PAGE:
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Navigating Compliance Complexities in the Cloud

With so much of the world’s data now held in the cloud, enterprises are expected to meet set standards for cloud usage and security.

Enterprise businesses continue to undergo digital transformations, finding new ways to connect with their client base, embracing hybrid and work-from-home strategies, and scaling their operations through innovative technologies. Though cloud adoption has been a key driver for these transformations, the unique challenges of securing cloud environments remains a top concern amongst enterprise leaders and security professionals.

Most recently, Fortinet’s 2023 Cloud Security Report found that most global respondents across various industries expressed a moderate to high level of concern regarding cloud security. 43% of those surveyed believed that risks associated with using a public cloud far surpassed those tied to traditional, on-prem environments. One of the top risks identified highlighted the unique challenge of meeting cloud-specific compliance requirements.

This post provides an overview of the various regulations and requirements that impact cloud security and focuses on practical cyber best practices enterprises can implement to ensure compliance and continue benefiting from the cloud.

How Cloud Security Needs Are Evolving

In a report covering data security in an era of hybrid work, ransomware, and accelerated cloud transformation, researchers examined the momentum that cloud adoption continues to see. Of those surveyed, a third of companies stated that they had 41% to 60% of all their corporate data stored in an external cloud. Another 22% of those participants indicated that over 60% of their business critical data was based in the cloud.

With so much of the world’s data now held in the cloud, enterprises are expected to meet set standards for cloud usage and security in accordance with industry-specific guidelines as well as local, state, federal, and international laws. Regulations and compliance controls serve to protect businesses and their clients; however, shifts in the greater threat landscape mean that they are frequently subject to change.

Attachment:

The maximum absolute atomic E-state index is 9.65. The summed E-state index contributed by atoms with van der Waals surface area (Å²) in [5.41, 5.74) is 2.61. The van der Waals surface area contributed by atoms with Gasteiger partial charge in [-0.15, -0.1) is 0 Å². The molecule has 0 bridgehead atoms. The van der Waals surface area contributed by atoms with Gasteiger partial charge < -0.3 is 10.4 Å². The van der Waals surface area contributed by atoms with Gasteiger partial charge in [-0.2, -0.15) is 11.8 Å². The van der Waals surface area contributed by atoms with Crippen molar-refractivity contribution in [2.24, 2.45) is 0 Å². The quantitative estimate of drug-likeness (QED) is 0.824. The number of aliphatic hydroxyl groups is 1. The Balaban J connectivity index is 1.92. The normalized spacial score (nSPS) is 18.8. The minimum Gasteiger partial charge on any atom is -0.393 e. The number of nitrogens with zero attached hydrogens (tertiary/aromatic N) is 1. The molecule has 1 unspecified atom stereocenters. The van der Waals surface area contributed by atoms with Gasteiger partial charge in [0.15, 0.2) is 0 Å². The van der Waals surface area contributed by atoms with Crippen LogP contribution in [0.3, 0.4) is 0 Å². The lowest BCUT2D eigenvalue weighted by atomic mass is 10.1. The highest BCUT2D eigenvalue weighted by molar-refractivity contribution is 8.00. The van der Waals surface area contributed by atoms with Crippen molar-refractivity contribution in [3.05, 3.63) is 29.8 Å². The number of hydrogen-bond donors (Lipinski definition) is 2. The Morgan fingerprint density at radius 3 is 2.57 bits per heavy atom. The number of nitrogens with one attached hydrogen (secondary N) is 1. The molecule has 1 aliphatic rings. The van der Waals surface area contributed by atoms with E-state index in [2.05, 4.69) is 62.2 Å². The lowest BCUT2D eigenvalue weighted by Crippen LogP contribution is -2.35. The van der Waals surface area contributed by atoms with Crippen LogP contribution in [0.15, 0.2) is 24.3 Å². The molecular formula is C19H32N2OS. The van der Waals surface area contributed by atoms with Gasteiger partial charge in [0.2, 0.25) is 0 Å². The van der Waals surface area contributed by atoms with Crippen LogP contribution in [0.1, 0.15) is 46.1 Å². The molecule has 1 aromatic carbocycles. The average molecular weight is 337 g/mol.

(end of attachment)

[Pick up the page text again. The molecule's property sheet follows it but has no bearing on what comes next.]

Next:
Even in terms of obtaining cyber liability insurance coverage, modern enterprises based in the cloud must be certain that their cloud infrastructure meets all applicable controls and regulations. Insurance carriers, particularly those that serve high risk industries like IT, finance, and healthcare, all require advanced cybersecurity measures in order to bind their insurance policies. Since the cloud surface is faced with many inherent risks, security strategies are now a hard requirement for any kind of coverage.

Addressing the Challenges of Securing Modern Clouds

Cloud computing has long evolved from just a means of storing data. The past decade has seen cloud bloom into a full-scale computing solution and enable an entire generation of organisations to share, optimise, manage, and scale information like never before.

Though powerful and very beneficial, the features that make cloud services so useful to enterprises are the same ones that make data in the cloud a challenge to regulate and secure. Security leaders defending their organisation’s cloud environment take into consideration the following dimensions of cloud security:

  • Data security – Cloud infrastructures and the use of multiple cloud services leave a wide surface for cyberattack. As vast amounts of sensitive data and workloads continue to be deployed to the cloud, the task to secure them all grows.

  • Automated and continuous monitoring – Some security regulations and laws require cloud-based enterprises to monitor their cloud infrastructure. Depending on what solutions an enterprise uses for threat monitoring, this can create a large burden on small, in-house security teams or organisations that are still building up their security staff.

  • Network visibility – For those who have deployed a hybrid network, establishing full network visibility can be daunting. Security teams working in hybrid networks face a more complex challenge since they need to keep eyes on a range of topologies, varying features, and data discrepancies.

  • Fleet visibility – Similar to network visibility, cloud environments pose a unique challenge for asset and inventory monitoring. The different composition of cloud assets, from virtual machines to containerised workloads or the orchestration services that host them, are inherently more difficult to track than physical assets.